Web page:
Irving National Bank in the Woolworth Building:Rediscovering the Architecture of a Corporate Identity

Author: ORCID icon
DeMan, Brianna, Architectural History - School of Architecture, University of Virginia
Reilly, Lisa, AR-Architectural History, University of Virginia
Murphy, Kevin, History of Art and Architecture, Vanderbilt University
Rourk, Will, LB-Scholars Lab, University of Virginia

Within the elegant figure of the Woolworth Building in New York City, the headquarters and banking hall of the Irving National Bank are an anomaly. The bank’s singular design was the amalgamation of the ambitions of two corporate players—Frank W. Woolworth, salesman; and Lewis Pierson, banker—and two designers—Cass Gilbert, architect; and Ralph M. Comfort; efficiency expert. This unprecedented relationship impressed itself upon the architecture of the banking hall, producing a reflection of the dynamics between the four men throughout the design and construction process. Furthermore, among contemporary skyscraper office buildings, the position of the Bank and banking hall within the narrative of the skyscraper’s construction is highly unconventional.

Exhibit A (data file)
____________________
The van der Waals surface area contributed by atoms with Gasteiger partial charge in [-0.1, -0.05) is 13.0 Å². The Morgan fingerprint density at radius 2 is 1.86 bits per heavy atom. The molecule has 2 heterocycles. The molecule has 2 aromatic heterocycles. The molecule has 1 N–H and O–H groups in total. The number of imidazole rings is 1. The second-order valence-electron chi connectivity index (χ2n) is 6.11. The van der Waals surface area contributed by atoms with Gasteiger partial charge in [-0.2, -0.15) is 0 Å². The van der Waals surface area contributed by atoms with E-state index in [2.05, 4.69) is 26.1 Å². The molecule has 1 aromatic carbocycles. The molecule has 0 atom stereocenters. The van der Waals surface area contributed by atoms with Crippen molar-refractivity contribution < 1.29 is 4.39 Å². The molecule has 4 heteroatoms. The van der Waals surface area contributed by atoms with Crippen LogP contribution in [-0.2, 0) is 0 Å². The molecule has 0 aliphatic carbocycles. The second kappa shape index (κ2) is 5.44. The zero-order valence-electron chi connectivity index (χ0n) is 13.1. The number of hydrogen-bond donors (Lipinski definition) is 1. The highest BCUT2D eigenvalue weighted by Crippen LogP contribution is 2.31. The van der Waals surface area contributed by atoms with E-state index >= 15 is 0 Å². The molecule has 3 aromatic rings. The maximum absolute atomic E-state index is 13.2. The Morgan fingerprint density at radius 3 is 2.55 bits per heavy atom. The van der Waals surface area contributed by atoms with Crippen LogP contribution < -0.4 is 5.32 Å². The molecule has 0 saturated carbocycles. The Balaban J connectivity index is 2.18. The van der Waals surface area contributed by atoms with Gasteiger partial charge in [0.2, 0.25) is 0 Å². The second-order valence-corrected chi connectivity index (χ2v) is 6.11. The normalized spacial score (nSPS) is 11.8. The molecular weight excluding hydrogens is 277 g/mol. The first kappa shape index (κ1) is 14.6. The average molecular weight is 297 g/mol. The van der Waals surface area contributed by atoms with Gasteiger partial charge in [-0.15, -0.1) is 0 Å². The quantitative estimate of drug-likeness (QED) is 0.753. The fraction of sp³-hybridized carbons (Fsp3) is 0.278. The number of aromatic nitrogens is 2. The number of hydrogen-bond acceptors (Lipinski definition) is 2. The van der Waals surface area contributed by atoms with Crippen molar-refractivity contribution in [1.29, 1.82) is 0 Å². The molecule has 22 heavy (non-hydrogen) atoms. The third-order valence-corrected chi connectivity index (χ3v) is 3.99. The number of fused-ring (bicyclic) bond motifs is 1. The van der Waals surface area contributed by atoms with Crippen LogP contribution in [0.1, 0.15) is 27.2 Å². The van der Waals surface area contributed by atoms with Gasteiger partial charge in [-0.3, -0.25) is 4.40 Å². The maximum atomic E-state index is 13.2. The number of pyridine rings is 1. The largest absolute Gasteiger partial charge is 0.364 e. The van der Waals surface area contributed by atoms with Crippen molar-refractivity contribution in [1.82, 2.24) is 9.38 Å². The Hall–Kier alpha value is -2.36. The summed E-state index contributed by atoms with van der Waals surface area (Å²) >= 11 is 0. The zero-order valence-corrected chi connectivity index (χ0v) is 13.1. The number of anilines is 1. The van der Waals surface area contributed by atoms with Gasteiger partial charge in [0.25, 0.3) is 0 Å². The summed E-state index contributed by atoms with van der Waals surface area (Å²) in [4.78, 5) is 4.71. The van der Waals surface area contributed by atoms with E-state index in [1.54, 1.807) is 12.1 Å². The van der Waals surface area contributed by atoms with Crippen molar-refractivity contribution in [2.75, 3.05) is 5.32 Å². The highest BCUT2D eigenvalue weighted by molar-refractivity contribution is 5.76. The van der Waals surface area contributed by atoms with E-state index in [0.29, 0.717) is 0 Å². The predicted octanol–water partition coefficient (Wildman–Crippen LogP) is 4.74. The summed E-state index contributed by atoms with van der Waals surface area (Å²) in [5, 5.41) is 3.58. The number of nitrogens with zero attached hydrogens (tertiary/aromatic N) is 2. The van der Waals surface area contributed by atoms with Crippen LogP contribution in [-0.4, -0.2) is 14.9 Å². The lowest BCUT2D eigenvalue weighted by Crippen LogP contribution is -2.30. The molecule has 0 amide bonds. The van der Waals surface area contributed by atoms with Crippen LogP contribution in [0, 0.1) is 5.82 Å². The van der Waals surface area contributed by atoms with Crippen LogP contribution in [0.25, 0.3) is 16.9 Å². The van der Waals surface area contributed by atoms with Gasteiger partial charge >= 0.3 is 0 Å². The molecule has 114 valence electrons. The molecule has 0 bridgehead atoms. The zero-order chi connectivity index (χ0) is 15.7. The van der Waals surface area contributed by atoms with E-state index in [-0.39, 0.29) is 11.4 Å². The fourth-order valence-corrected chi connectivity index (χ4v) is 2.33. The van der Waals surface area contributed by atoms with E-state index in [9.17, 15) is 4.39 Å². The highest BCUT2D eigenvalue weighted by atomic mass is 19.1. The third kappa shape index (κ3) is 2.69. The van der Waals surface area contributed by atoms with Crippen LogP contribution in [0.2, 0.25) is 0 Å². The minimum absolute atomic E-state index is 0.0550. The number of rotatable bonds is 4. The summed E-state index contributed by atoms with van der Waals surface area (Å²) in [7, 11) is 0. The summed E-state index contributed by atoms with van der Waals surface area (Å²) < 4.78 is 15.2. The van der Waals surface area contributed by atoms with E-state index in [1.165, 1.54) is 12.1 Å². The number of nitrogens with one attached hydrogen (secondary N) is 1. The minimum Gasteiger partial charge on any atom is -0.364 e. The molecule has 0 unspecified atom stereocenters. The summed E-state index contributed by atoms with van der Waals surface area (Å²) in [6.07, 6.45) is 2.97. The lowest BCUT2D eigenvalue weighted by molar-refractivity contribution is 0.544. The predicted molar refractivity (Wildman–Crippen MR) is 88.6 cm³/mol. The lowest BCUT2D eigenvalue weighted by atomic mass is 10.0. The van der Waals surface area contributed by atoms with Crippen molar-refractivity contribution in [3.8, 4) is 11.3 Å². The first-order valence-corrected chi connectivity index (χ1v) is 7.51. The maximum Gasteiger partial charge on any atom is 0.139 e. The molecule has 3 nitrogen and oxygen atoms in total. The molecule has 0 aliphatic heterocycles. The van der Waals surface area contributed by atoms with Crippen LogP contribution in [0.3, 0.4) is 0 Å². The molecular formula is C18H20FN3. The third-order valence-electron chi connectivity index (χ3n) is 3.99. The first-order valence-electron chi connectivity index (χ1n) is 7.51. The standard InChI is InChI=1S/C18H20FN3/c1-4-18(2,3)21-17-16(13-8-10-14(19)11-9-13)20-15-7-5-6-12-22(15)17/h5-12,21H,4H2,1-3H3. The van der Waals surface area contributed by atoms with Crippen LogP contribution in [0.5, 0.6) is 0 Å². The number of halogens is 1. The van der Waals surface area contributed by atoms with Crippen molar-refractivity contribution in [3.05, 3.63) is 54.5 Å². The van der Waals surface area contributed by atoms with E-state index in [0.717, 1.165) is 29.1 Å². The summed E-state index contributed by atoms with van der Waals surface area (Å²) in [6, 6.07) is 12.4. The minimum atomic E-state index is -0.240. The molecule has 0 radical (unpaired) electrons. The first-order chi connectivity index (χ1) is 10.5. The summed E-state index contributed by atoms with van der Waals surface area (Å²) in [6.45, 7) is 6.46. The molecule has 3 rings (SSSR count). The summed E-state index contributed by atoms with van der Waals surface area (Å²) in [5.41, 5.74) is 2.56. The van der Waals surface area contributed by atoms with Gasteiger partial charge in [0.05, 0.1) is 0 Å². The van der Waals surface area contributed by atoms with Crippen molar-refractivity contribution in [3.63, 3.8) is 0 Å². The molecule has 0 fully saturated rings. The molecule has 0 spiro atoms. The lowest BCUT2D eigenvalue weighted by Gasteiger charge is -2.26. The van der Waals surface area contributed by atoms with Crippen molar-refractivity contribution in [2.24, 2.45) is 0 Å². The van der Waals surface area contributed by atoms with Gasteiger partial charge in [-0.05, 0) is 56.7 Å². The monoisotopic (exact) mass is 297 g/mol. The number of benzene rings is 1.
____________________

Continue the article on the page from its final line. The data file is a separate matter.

While the space served as the headquarters of the Irving National Bank 1913-1931, the banking hall is no longer extant, and photographs contemporary with its completion do not depict the space comprehensively. However, recently discovered and hitherto unpublished architectural drawings of the banking hall, now held in the Vanderbilt University Fine Arts Collection, have made a thorough examination and understanding of the space possible. The production of a 3D digital model, rendered from the linework of these architectural drawings, has re-illuminated the richness and spatial organization of the banking hall as it was originally constructed. This model is the most accurate experience of the space as has been possible in nearly a century. This thesis clarifies the architecture of the Irving National Bank headquarters by developing and analyzing a 3D digital reconstruction of the banking hall, made possible by the discovery of previously unknown architectural drawings, and examining the working relationships between the four major players responsible for the design.

MARH (Master of Architectural History)
Bank Architecture, 3D Model, Architectural Drawings, New York, N.Y., Early Skyscrapers, Woolworth Building
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